Ramsay-Hunt Syndrome Type II
Ramsay-Hunt syndrome type II is a very rare, progressive neurological disorder that causes epilepsy, tremor, mental impairment, and eventually death.
Ramsay-Hunt syndrome type II begins in adulthood. It is a relentlessly progressive degenerative disease that culminates in death, characterized by Parkinson-like tremors, and muscle jerks (myoclonus).
The average age of onset is about 30 years of age.
Causes and symptoms
Some cases seem to be caused by abnormalities of the mitochondria within the cell. Mitochondria are the cells' power stations. They are organelles within each cell that are responsible for producing energy.
Some cases of Ramsay-Hunt syndrome type II appear to be inherited in an autosomal dominant fashion, meaning that a child who has one parent with the abnormal gene has a 50:50 chance of inheriting the disorder. Other cases appear to be inherited in an autosomal recessive fashion, meaning that individuals who develop the disease have inherited defective genes from both parents.
Ramsay-Hunt syndrome type II begins as an intention tremor in the limbs, particularly the arms. An intention tremor is an involuntary shaking or trembling that occurs when an individual is attempting a purposeful movement; the tremor is not manifested when the individual is at rest. The intention tremor generally occurs in just one limb. Over time, the entire muscular system is affected. In addition to the tremor, individuals with Ramsay-Hunt syndrome type II experience sudden twitching or contraction of muscle groups, called myoclonus. Some individuals experience progressive hearing impairment. As the disease progresses, the individual experiences decreased muscle tone, increasing weakness, disturbances of fine motor control, difficulty walking, epilepsy, and (in some cases) mental deterioration. The disease usually progresses over the course of about 10 years, ultimately resulting in the death of the patient.
An electroencephalogram (EEG) may reveal certain abnormalities of the electrical patterns in the brain. Muscle biopsy may or may not reveal mitochondrial abnormalities.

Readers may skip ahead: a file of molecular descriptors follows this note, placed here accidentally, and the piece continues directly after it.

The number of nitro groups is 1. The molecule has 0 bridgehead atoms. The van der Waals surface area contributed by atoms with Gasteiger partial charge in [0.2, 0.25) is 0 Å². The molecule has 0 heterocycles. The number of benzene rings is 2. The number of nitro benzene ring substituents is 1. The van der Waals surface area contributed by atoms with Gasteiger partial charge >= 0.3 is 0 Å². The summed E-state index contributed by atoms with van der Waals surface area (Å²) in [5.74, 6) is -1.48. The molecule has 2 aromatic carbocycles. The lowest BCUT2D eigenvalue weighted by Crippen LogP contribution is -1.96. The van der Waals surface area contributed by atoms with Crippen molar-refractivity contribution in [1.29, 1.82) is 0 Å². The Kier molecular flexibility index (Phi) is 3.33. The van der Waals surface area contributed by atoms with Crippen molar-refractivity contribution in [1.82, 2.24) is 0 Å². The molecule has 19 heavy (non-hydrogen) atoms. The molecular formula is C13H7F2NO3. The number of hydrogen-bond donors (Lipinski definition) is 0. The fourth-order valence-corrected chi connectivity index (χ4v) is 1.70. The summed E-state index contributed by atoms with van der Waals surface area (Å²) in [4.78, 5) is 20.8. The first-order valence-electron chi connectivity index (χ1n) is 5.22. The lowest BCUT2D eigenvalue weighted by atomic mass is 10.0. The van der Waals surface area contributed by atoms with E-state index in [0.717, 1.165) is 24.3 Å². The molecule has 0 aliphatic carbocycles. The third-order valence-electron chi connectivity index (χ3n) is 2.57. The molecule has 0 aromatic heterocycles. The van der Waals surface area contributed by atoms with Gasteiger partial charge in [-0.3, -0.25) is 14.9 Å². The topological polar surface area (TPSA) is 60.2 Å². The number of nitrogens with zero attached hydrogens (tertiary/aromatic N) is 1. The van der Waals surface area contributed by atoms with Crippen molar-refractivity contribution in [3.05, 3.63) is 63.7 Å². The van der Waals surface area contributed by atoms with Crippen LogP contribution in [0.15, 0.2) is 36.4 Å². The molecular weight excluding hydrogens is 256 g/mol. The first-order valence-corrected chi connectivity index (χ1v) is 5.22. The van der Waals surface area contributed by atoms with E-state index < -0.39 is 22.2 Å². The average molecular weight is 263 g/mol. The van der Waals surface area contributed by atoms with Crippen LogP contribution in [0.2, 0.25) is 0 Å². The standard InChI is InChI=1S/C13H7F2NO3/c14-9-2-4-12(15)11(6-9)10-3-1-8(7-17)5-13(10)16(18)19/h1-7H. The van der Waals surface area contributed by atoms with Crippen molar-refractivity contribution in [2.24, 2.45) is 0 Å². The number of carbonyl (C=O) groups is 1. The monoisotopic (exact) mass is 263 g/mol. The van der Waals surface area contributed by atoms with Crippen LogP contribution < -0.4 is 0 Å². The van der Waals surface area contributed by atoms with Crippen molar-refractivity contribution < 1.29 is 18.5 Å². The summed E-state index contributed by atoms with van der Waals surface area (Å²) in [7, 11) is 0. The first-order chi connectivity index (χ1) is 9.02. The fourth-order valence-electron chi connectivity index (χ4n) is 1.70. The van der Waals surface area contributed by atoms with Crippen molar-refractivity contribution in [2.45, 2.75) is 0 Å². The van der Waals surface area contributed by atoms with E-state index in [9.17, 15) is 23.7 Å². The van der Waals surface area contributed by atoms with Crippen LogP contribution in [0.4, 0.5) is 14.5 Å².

Ramsay-Hunt syndrome type II is usually diagnosed and treated by a neurologist. In an effort to maintain functioning as long as possible, other treatment members may include physical therapists, occupational therapists, and speech and language therapists.
There is no cure for Ramsay-Hunt syndrome type II. Seizures may respond to antiseizure medications such as phenobarbital, clonazepam, or valproic acid. The involuntary muscle jerking (myoclonus) may decrease with such medication as valproic acid; benzodiazepines such as clonazepam; L-tryptophan; 5-hydroxytryptophan with carbidopa; or piracetam.
Ramsay-Hunt syndrome type II generally progresses to death within about 10 years of the onset of symptoms.
Foldvary-Schaefer, Nancy, and Elaine Wyllie. "Epilepsy." In Textbook of Clinical Neurology, edited by Christopher G. Goetz. Philadelphia: W.B. Saunders Company, 2003.
Sacquegna, T. "Normal Muscle Mitochondrial Function in Ramsay-Hunt Syndrome." Italian Journal of Neurological Science 10 (1) (1 February 1989): 73–75.
Tassinari, C. A. "Dyssenergia Cerebellaris Myoclonica (Ramsay-Hunt Syndrome): A Condition Unrelated to Mitochondrial Encephalomyopathies." Journal of Neurology, Neurosurgery, and Psychiatry 52 (2) (1 February 1989): 262–265.
National Institute of Neurological Disorders and Stroke (NINDS). Ramsay-Hunt Syndrome Type II Fact Sheet. (May 23, 2004.) <http://www.ninds.nih.gov/health_and_medical/disorders/ramsey2.htm>.
National Ataxia Foundation. 2600 Fernbrook Lane, Suite 119, Minneapolis, MN 55447-4752. (763) 553-0020; Fax: (763) 553-0167. email@example.com. <http://www.ataxia.org>.
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Rosalyn Carson-DeWitt, MD